13 Essential Tips for Small-Space Living

13 Essential Tips for Small-Space Living

In Dwell’s September issue, they feature compact homes from British Columbia to Los Angeles that make the most of their compact square footage. Here, some of the featured homeowners share their tried-and-tested tips for maximizing a small space.

1.Light colors make [your space] feel more spacious and airy,” says Macy Miller. Miller’s compact home in Boise, Idaho, built for only $11,000, is featured in our September issue.

   "Light colors make [your space] feel more spacious and airy," says Macy Miller. Miller's compact home in Boise, Idaho, built for only $11,000, is featured in our September issue.

2. Miller’s second tip: “Find storage in unusual spaces—between wall studs of a non-insulated interior wall for example, a rod under a shelf for hanging cups/towels, or storage in stairs which would otherwise be wasted space.”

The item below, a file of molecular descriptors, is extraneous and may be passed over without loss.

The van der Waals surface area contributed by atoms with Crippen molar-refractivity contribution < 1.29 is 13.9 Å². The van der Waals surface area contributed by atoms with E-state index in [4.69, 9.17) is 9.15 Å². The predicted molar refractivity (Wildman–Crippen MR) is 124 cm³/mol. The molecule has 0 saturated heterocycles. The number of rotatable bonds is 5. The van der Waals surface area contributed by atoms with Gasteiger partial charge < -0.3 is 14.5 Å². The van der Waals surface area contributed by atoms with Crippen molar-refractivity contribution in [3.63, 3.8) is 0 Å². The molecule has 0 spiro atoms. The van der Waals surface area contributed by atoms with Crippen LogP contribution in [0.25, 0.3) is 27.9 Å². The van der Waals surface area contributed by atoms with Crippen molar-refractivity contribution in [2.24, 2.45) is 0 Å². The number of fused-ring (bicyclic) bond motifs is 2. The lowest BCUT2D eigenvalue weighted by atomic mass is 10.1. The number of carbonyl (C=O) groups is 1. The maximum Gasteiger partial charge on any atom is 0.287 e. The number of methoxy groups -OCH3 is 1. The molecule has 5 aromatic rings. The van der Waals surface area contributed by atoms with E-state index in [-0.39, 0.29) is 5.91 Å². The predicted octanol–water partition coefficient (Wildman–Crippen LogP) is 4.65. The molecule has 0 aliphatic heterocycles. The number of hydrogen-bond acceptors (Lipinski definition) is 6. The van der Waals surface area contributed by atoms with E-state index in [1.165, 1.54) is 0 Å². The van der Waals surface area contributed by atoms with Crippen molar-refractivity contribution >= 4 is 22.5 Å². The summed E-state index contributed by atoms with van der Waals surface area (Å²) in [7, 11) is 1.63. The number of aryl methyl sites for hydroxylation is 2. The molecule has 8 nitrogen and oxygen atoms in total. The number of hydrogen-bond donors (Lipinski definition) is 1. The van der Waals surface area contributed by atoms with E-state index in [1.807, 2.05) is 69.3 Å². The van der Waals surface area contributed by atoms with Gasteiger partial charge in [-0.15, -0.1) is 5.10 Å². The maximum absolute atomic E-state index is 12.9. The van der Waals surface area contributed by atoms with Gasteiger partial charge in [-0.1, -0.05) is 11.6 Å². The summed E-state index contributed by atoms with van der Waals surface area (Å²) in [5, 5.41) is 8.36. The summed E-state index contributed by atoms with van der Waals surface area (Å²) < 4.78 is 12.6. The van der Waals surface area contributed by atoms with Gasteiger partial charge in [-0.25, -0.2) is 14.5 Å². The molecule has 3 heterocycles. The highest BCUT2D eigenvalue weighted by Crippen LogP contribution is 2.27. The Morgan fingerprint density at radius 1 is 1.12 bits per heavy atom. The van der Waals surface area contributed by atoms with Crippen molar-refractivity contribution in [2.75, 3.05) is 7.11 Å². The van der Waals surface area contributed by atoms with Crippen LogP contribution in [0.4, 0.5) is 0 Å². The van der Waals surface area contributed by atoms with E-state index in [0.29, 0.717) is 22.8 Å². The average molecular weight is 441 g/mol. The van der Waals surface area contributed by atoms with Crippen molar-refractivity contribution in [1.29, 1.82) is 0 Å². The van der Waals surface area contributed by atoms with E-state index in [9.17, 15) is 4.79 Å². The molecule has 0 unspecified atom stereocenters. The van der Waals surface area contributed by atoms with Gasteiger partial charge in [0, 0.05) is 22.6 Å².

Miller's second tip: "Find storage in unusual spaces—between wall studs of a non-insulated interior wall for example, a rod under a shelf for hanging cups/towels, or storage in stairs which would otherwise be wasted space."

3.Windows with a view to the outside open up the space and make it feel much larger,” Miller says.

   "Windows with a view to the outside open up the space and make it feel much larger," Miller says.  Photo by: Roland HalbeCourtesy of: Roland Halbe
Photo by: Roland Halbe

4. “Skip cupboard storage at eye level, it makes a space feel tighter and more closed in,” suggests Miller. “Open shelving reverses that and become usable storage.”

   "Skip cupboard storage at eye level, it makes a space feel tighter and more closed in," suggests Miller. "Open shelving reverses that and become usable storage."

5. “Think of ways in which your space can suit multiple purposes,” Miller adds. “My table is my desk, my sewing space, my drawing table, etc. You’ll only be able to do one thing at a time, so make one space fit you and all of your needs.”